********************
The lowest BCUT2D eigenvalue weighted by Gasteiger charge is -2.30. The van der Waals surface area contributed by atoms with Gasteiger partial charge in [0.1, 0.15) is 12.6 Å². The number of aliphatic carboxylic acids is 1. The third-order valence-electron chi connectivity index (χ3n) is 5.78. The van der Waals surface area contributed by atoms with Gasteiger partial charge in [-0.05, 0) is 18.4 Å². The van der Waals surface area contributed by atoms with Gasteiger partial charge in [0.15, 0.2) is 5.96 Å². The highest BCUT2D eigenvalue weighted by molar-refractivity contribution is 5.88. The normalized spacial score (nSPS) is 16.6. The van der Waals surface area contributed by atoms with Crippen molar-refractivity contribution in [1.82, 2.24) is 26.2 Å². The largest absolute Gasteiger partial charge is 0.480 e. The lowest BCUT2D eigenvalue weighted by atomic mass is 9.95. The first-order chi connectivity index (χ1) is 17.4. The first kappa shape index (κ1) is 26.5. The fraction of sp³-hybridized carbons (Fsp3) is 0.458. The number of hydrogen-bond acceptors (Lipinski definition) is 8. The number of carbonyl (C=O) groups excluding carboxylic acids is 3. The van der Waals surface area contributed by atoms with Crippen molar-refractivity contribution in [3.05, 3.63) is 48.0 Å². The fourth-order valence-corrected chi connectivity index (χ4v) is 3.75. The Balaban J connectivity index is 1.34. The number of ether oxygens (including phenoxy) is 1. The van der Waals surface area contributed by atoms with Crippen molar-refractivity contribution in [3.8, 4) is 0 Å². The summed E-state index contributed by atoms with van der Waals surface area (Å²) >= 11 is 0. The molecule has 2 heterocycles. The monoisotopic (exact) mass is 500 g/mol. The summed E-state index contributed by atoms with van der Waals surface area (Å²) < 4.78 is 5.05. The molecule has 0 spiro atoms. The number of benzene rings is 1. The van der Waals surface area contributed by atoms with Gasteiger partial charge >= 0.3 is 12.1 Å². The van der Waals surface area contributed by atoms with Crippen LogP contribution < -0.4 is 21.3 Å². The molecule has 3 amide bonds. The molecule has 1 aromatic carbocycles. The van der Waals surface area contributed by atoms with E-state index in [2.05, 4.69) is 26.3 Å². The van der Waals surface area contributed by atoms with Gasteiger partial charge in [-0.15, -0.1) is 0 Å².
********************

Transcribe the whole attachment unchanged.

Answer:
The lowest BCUT2D eigenvalue weighted by Gasteiger charge is -2.30. The van der Waals surface area contributed by atoms with Gasteiger partial charge in [0.1, 0.15) is 12.6 Å². The number of aliphatic carboxylic acids is 1. The third-order valence-electron chi connectivity index (χ3n) is 5.78. The van der Waals surface area contributed by atoms with Gasteiger partial charge in [-0.05, 0) is 18.4 Å². The van der Waals surface area contributed by atoms with Gasteiger partial charge in [0.15, 0.2) is 5.96 Å². The highest BCUT2D eigenvalue weighted by molar-refractivity contribution is 5.88. The normalized spacial score (nSPS) is 16.6. The van der Waals surface area contributed by atoms with Crippen molar-refractivity contribution in [1.82, 2.24) is 26.2 Å². The largest absolute Gasteiger partial charge is 0.480 e. The lowest BCUT2D eigenvalue weighted by atomic mass is 9.95. The first-order chi connectivity index (χ1) is 17.4. The first kappa shape index (κ1) is 26.5. The fraction of sp³-hybridized carbons (Fsp3) is 0.458. The number of hydrogen-bond acceptors (Lipinski definition) is 8. The number of carbonyl (C=O) groups excluding carboxylic acids is 3. The van der Waals surface area contributed by atoms with Crippen molar-refractivity contribution in [3.05, 3.63) is 48.0 Å². The fourth-order valence-corrected chi connectivity index (χ4v) is 3.75. The Balaban J connectivity index is 1.34. The number of ether oxygens (including phenoxy) is 1. The van der Waals surface area contributed by atoms with Crippen molar-refractivity contribution in [3.8, 4) is 0 Å². The summed E-state index contributed by atoms with van der Waals surface area (Å²) >= 11 is 0. The molecule has 2 heterocycles. The monoisotopic (exact) mass is 500 g/mol. The summed E-state index contributed by atoms with van der Waals surface area (Å²) < 4.78 is 5.05. The molecule has 0 spiro atoms. The number of benzene rings is 1. The van der Waals surface area contributed by atoms with Gasteiger partial charge >= 0.3 is 12.1 Å². The van der Waals surface area contributed by atoms with Crippen LogP contribution < -0.4 is 21.3 Å². The molecule has 3 amide bonds. The molecule has 1 aromatic carbocycles. The van der Waals surface area contributed by atoms with E-state index in [2.05, 4.69) is 26.3 Å². The van der Waals surface area contributed by atoms with Gasteiger partial charge in [-0.15, -0.1) is 0 Å².